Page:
>> defining an type in any strongly typed lambda calculus. Actually, such types
>> are particular cases of "theories". Note: what computists call
>> "constructors", algrebrists call "generators".
>> * Destructors are functions that are external to the theory, that allow to
>> talk about objects, to consume their information, to map them to external
>> objects. Somehow, they generate the "dual" of the structure, functions that
>> take arguments in the structure.
>> * Having theory packages as *both* constructors and destructors is what
>> distinguishes us from usual systems,
>> and allows us to have quotient structures:
>> existing systems automatically provide destructors for freely generated
>> structures, but manipulating other structures always results in explicitly
>> using (i.e. low-level implementation) preimages in free structures.
>> * Destructors imply the existence of a meta-theory, and hierarchies of
>> metatheories. Tunes will be reflective in that sense (you can really
>> abstract over *any* theory).
>> * Much like what happens in original model-theoretic logic, a "type" is
>> a theory enhanced with some additional symbol representing a constant
>> * Each theory is a constant object, that you don't modify but explore and
>> refine. But by refining the meta-theory, you obtain "variable" objects.
>> That is, there is no really "variable" and "constant" objects; all are
>> constants. Because some vary faster (and the range of change speed is very
>> wide, from 1 nanosecond to centuries, or ages of the universe), you may
>> implement them so that some changes are done efficiently than other.
> Yikes! This is really foreign to me.
This was a short draft. I hope I can make it clearer in a longer version
that does not require the same background in Logic.
> My object model basically summed up:
> Everything is an object.
That I call "Uniformity". The word "object" is foreign to that. Fuctional
languages are uniform, too. Actually, having meta-objects as objects too is
> Objects are either classes or instances (but
> can be both). A class is defined as an object that:
> 1. Stores the information necessary to create an instance,
> 2. Has the capability (function) to create an instance, and
Ahem. 1. and 2. I would call "second-order functions". Because classes
are objects, too, you obtain higher-order functions (which does not
always mean reflectivity -- see Coq ):
> 3. Provides identity to objects: Each object has exactly one class,
> and each class is unique.
This is called "unicity of context". Though unicity is helpful for the
consistency of low-level encoding, at high-level, unicity quite constrains
the programmer. One thing that people do everytime is to identify isomorphic
objects, etc. This is just incompatible with unicity. It is kind of the
same constraints as linear programming pose on programs: it's very useful
for the implementation, and compiler output should respect it when possible,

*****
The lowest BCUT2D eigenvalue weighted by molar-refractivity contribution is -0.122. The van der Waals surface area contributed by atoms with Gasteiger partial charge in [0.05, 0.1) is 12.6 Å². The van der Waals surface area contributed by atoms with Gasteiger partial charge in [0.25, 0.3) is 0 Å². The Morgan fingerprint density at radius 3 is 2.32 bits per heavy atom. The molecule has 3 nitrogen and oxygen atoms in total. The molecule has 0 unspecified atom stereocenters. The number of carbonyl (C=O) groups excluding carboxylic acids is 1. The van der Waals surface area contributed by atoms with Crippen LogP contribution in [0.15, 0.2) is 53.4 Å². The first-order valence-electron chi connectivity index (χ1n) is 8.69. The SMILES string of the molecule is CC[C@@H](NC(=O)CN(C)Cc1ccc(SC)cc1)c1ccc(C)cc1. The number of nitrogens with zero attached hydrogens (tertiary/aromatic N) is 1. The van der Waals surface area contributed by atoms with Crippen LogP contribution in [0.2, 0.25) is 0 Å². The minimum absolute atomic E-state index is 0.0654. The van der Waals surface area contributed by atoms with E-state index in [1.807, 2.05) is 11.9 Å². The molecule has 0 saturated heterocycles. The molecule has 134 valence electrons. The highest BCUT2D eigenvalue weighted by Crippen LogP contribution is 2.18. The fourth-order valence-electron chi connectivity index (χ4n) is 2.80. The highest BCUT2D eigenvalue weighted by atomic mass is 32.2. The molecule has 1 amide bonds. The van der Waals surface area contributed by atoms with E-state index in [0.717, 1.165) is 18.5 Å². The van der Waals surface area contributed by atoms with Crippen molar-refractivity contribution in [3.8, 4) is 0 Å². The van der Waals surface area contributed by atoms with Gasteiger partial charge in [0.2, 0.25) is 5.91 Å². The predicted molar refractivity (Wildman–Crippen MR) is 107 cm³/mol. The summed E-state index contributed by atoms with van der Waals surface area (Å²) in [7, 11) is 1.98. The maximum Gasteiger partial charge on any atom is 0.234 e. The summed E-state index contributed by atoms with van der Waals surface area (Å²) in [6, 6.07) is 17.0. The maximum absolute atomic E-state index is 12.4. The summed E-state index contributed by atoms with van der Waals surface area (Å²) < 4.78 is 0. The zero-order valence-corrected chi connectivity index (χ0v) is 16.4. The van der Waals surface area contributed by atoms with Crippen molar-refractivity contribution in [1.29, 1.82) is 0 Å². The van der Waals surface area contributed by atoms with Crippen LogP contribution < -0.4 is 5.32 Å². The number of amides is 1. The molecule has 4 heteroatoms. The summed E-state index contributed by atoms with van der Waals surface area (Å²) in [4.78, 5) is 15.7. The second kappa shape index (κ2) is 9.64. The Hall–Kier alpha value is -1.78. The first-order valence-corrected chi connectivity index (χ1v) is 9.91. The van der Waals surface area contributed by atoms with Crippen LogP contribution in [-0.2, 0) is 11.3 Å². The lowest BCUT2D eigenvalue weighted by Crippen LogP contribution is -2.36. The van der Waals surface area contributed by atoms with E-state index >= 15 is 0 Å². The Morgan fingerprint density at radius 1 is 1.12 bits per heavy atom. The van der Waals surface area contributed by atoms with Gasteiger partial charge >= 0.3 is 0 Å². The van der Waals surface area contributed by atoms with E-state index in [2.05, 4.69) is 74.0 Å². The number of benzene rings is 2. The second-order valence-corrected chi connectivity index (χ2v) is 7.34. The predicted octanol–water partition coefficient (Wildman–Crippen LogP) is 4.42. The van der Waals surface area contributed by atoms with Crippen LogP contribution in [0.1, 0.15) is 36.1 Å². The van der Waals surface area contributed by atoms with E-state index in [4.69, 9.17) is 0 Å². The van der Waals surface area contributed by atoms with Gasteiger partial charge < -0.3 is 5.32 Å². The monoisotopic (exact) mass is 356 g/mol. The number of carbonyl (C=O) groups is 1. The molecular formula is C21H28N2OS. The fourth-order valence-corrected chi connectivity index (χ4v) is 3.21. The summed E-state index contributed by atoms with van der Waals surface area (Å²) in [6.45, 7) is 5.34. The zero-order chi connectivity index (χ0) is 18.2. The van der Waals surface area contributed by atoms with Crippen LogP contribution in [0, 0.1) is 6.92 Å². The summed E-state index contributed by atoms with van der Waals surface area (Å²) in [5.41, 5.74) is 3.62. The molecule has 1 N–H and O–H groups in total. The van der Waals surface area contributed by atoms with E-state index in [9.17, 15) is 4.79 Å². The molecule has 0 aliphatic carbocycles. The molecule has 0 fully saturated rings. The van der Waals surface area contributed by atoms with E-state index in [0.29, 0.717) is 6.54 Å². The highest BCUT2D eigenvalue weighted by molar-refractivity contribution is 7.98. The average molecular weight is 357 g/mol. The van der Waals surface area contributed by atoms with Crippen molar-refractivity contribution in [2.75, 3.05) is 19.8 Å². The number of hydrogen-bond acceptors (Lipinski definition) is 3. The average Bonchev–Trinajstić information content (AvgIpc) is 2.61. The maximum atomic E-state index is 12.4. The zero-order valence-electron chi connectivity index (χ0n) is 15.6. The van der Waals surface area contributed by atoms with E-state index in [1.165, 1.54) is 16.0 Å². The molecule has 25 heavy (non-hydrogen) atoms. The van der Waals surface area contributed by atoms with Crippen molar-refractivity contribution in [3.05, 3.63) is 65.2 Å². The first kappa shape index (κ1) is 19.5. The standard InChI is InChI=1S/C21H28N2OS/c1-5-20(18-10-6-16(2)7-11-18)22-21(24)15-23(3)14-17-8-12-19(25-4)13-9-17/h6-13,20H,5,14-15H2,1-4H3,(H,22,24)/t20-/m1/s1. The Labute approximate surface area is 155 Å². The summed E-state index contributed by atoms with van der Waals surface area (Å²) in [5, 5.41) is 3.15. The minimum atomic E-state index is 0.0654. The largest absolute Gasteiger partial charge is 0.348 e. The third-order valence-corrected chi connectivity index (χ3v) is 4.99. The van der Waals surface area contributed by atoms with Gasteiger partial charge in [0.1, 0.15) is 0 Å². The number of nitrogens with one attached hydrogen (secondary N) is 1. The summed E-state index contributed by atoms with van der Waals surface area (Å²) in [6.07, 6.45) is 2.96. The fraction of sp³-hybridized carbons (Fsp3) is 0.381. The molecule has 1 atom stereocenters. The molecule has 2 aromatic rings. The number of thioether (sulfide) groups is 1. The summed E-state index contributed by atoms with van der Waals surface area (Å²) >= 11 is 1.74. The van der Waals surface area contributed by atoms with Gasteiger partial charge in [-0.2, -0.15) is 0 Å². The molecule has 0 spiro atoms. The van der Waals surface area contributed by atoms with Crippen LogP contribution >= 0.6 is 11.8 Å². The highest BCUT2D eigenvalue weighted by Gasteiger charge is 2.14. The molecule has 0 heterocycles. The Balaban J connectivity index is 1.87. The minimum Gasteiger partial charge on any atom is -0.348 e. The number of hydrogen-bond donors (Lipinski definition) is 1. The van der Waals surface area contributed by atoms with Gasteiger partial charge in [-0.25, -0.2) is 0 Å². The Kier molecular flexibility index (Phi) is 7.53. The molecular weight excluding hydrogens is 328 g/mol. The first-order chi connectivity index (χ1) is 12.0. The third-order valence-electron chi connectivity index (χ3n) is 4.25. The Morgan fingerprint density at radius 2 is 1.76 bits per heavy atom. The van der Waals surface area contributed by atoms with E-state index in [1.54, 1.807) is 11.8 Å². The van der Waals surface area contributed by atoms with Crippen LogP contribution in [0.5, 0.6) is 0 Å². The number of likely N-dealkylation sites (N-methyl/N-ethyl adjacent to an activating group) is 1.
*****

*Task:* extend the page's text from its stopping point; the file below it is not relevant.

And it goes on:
but costs too much for real high-level programming.
> The information stored in a class (point 1. above) required to create an
> instance is the following:
> a. Objects that will make up the state of this instance.
> Here, these objects are referred to by class, and when an instance
> of the class containing this information is created,
> the instance creation mechanism recursively also creates instances
> of the objects that make up this object's state, and stores
> references for them.
This I call basic constructors, that is, functions that return an
object in the class.
> b. Methods that this object can perform. A method is local to an object,
> each object has its own methods. Each method in an object has a
> unique name. Methods in different objects, even with the same
> name, are different from this method.
This I call basic destructors, that is, objects that consume an
object in the class (which would take its full meaning in linear logic).
> Classes do not have to be created from nothing.
Personally, I don't imagine what "being created from nothing" means.
You always need something in the context.
> Classes can be created
> by specializing on other classes using inheritance.
> The classes that a
> class specializes on are part of the definition of the class that is
> specializing. The definition of a class can specialize on more than one
> class. (Multiple inheritance)
Inheritance (what is called inheritance in "standard" "OO" languages,
single or multiple) is just a very limited way to refine classes
(see the Glossary entry:
> Anything that can be done, is done by sending a message to an object.
> A message consists of a destination object, and the name of a method in
> the destination object to be invoked.
This is called the "message passing model", which identifies
objects and contexts (thus yielding unicity of context above),
introduces lots of unneeded impurity, and introduces single-dispatch
(or dispatch on only one argument). Also, if full objects can be given